There was an interesting discussion on a forum that I’m on about promotion. The question was raised about if an author needs to promote themselves or should the publisher handle all of the promotion (this is if the author is picked up by a publisher not self publishing). While it was a good discussion, most people agreed that the publisher (big or small) should handle all promotion so that the writer can focus on writing.
I do not argue that a writer should focus on writing; however, an author should know at least a little about promotion, just as they should know some about contracts, editing, and the entire publishing process. An author who lives in a bubble and simply focuses on writing, may not know what’s going on around them, which could bite them in the tail. There’s lots of little things that are involved with promotion. Some your publisher should be doing. But some of it, you really need to do yourself.
Now I’m not talking about being a marketing or promotion guru here. I’m talking about knowing some basics such as:
- Having a website or point of contact page
- Knowing how to approach reviewers/interviewers/etc
- Contacting local establishments for readings/signing
- Why Spam is a bad thing
- Being on panels or volunteering
- Being proactive about awards and “Best of” anthologies
None of these things are difficult, and they can help you greatly even if you only do a little.
Point of Contact Page
Whether you realize it or not, your contact page is an important part of your promotion. On it, you list your works, where to find them, and how to contact you. There are various types of contact pages including websites, Facebook author pages, Wiki pages, blogs etc., all serving the same purpose. They inform the reader about you and your work.
The most effective contact page is probably a website. On it you can link to your author page on other social media outlets, you can have a blog and even separate pages for different series. A page with a brief bio and where to find your work, and someway to contact you, is pretty much necessary. Your website doesn’t have to be fancy or complex. A simple, easy to navigate site, often works the best.
When posting news about releases, post on your contact page first then have your other social media outlets (Twitter, Facebook, etc.) link back to that page. It’s also a great idea to link your accounts so that you are only posting in one spot and it filters down to the different sites.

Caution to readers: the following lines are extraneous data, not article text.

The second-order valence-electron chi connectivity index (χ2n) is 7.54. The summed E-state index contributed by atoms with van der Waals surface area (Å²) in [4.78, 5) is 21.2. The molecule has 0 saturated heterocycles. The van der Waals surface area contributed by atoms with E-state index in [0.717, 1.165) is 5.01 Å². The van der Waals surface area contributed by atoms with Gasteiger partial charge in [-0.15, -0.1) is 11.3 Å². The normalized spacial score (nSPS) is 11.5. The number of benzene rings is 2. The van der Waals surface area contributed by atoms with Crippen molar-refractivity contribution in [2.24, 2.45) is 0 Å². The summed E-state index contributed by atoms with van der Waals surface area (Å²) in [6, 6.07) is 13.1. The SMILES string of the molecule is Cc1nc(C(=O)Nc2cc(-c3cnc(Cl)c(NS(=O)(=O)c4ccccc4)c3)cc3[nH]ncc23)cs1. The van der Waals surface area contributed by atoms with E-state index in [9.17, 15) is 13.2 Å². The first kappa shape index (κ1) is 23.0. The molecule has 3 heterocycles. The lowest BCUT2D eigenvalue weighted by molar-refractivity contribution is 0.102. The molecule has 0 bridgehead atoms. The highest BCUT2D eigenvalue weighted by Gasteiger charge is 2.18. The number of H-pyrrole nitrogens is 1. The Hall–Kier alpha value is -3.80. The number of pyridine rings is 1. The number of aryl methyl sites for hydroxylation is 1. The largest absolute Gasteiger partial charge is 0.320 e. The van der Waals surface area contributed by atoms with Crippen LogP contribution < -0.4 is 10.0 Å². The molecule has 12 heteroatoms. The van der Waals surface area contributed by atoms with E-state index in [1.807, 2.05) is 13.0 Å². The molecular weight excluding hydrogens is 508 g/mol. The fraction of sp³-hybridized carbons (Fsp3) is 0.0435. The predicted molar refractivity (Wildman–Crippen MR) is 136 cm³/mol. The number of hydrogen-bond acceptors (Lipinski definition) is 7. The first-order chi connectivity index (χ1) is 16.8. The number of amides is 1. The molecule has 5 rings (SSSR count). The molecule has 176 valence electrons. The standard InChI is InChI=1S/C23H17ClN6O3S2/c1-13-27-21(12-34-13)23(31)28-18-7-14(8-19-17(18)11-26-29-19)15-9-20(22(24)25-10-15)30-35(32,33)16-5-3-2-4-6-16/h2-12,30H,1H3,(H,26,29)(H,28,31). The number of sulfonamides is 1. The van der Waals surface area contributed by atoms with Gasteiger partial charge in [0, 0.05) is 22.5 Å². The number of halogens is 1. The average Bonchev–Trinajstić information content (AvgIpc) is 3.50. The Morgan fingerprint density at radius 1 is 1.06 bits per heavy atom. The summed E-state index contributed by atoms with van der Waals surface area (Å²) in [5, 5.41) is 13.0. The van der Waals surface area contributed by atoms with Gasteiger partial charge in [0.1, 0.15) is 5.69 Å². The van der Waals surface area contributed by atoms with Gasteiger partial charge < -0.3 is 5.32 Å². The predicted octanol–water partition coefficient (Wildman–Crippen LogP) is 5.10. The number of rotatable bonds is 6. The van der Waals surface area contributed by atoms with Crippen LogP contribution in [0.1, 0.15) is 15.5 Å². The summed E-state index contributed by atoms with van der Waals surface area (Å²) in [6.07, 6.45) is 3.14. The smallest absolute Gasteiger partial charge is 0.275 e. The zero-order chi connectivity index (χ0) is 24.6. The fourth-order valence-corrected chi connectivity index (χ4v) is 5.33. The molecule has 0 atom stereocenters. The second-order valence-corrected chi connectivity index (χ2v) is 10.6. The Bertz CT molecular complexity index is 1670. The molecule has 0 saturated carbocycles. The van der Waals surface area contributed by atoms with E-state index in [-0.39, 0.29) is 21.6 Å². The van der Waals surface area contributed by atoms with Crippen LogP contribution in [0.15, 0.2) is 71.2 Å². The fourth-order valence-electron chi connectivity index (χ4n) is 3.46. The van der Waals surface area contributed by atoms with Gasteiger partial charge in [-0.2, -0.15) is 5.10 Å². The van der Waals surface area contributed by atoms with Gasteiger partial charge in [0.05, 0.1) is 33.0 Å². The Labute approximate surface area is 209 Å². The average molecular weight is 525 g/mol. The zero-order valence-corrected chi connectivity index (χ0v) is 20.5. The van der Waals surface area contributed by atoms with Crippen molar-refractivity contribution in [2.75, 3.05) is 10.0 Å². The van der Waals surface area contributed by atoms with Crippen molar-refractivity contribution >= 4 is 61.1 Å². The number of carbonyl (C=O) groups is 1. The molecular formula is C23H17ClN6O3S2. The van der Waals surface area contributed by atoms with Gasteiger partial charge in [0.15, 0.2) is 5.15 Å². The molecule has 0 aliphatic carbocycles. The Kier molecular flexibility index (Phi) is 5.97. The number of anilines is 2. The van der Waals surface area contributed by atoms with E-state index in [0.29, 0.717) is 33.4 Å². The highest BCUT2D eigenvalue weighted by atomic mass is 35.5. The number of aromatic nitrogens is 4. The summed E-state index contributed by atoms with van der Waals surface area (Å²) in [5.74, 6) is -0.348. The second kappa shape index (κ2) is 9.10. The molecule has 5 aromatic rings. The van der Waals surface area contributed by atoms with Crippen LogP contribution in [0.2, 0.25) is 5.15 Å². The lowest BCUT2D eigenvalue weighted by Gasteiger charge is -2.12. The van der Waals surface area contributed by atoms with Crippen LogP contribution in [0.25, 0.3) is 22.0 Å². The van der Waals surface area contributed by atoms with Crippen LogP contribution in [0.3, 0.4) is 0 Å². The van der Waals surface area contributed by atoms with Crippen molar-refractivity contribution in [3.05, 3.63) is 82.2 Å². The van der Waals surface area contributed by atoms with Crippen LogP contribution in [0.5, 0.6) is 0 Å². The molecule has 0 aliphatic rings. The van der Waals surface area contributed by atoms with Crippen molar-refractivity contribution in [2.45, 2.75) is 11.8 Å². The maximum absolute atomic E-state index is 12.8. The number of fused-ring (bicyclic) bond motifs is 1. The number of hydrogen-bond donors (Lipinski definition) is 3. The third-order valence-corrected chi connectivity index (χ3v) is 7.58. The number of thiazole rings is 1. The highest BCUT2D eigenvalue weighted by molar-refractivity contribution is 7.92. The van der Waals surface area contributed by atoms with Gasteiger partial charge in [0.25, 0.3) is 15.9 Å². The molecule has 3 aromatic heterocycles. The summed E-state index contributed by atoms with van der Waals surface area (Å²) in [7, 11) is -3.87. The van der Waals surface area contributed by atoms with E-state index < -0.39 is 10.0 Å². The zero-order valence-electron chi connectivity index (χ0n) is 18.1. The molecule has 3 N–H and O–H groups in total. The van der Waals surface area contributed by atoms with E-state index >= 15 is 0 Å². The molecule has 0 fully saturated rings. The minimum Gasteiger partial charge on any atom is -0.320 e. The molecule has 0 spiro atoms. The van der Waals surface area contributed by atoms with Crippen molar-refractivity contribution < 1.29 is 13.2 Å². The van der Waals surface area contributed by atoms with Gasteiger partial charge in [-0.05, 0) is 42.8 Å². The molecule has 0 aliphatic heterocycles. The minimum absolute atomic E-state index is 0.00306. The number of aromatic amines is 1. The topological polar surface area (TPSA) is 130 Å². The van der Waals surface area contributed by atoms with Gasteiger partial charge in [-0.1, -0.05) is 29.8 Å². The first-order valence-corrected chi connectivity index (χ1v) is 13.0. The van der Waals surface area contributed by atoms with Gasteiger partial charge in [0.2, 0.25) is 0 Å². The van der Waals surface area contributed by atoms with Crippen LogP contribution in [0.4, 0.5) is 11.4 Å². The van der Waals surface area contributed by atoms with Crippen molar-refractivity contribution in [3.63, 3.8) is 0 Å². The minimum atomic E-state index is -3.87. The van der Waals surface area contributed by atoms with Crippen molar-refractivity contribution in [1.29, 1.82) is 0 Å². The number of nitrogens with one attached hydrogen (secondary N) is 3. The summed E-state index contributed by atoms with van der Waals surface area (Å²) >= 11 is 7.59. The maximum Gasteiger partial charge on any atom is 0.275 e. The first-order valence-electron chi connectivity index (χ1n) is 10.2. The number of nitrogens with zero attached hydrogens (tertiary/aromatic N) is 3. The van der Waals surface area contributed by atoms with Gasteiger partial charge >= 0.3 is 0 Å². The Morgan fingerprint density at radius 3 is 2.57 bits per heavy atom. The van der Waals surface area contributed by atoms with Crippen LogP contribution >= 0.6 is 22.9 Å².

Getting reviews and interviews can be a difficult process. Reviewers-especially well known ones-are often swamped with requests. They simply don’t have time to read every book that comes their way. So only a few books get reviewed, compared to the mountianous TBR pile.
To increase your chances of being reviewed, do your research. Do reviewers want a pitch before you send them a book or are they even open to requests at this time? What types of books do they specialize in? Is the readership large or small? Does your book fit the criteria of the site?
Next, write a good pitch. Yeah, you thought you were finished with pitches when you landed an agent right? Wrong! A good review pitch can increase your chances of getting a book reviewed. It should contain a brief synopsis, a brief bio, release date, pricing and links to your contact page and social media. All of this should be short and to the point.
Contacting local establishments for readings or signings
Not only is that review pitch necessary for contacting reviewers, but it’s handy when you contact local establishments for public readings or signings. We all get tongue tied and nervous when we speak about ourselves, but having that pitch helps keep you on track.
Before calling around to see if you can do readings, remember to do your research first. Many libraries and book stores are open to you coming in and doing a signing, but some don’t have the space available or they don’t cater to your genre. They also might have specifics as to how they do things, so it’s best to speak with the manager about an event. If at all possible, do it in person, so you have an idea of where you will be during the signing and can address any concerns.